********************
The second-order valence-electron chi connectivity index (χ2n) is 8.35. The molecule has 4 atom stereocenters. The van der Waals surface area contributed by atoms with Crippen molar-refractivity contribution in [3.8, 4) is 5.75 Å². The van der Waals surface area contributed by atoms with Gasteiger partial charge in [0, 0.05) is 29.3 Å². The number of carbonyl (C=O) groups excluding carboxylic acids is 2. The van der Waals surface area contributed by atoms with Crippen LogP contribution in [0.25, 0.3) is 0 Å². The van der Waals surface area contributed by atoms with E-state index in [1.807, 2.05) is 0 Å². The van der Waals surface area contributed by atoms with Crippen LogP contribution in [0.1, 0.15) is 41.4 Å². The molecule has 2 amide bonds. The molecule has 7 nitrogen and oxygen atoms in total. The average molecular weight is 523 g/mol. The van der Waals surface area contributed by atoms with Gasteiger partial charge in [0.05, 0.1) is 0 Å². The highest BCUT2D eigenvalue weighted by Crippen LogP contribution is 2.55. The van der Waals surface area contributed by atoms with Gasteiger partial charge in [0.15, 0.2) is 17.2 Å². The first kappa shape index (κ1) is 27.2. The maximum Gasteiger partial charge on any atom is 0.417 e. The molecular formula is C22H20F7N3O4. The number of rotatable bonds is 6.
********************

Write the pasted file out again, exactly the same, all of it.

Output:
The second-order valence-electron chi connectivity index (χ2n) is 8.35. The molecule has 4 atom stereocenters. The van der Waals surface area contributed by atoms with Crippen molar-refractivity contribution in [3.8, 4) is 5.75 Å². The van der Waals surface area contributed by atoms with Gasteiger partial charge in [0, 0.05) is 29.3 Å². The number of carbonyl (C=O) groups excluding carboxylic acids is 2. The van der Waals surface area contributed by atoms with Crippen LogP contribution in [0.25, 0.3) is 0 Å². The van der Waals surface area contributed by atoms with E-state index in [1.807, 2.05) is 0 Å². The van der Waals surface area contributed by atoms with Crippen LogP contribution in [0.1, 0.15) is 41.4 Å². The molecule has 2 amide bonds. The molecule has 7 nitrogen and oxygen atoms in total. The average molecular weight is 523 g/mol. The van der Waals surface area contributed by atoms with Gasteiger partial charge in [0.05, 0.1) is 0 Å². The highest BCUT2D eigenvalue weighted by Crippen LogP contribution is 2.55. The van der Waals surface area contributed by atoms with Gasteiger partial charge in [0.15, 0.2) is 17.2 Å². The first kappa shape index (κ1) is 27.2. The maximum Gasteiger partial charge on any atom is 0.417 e. The molecular formula is C22H20F7N3O4. The number of rotatable bonds is 6.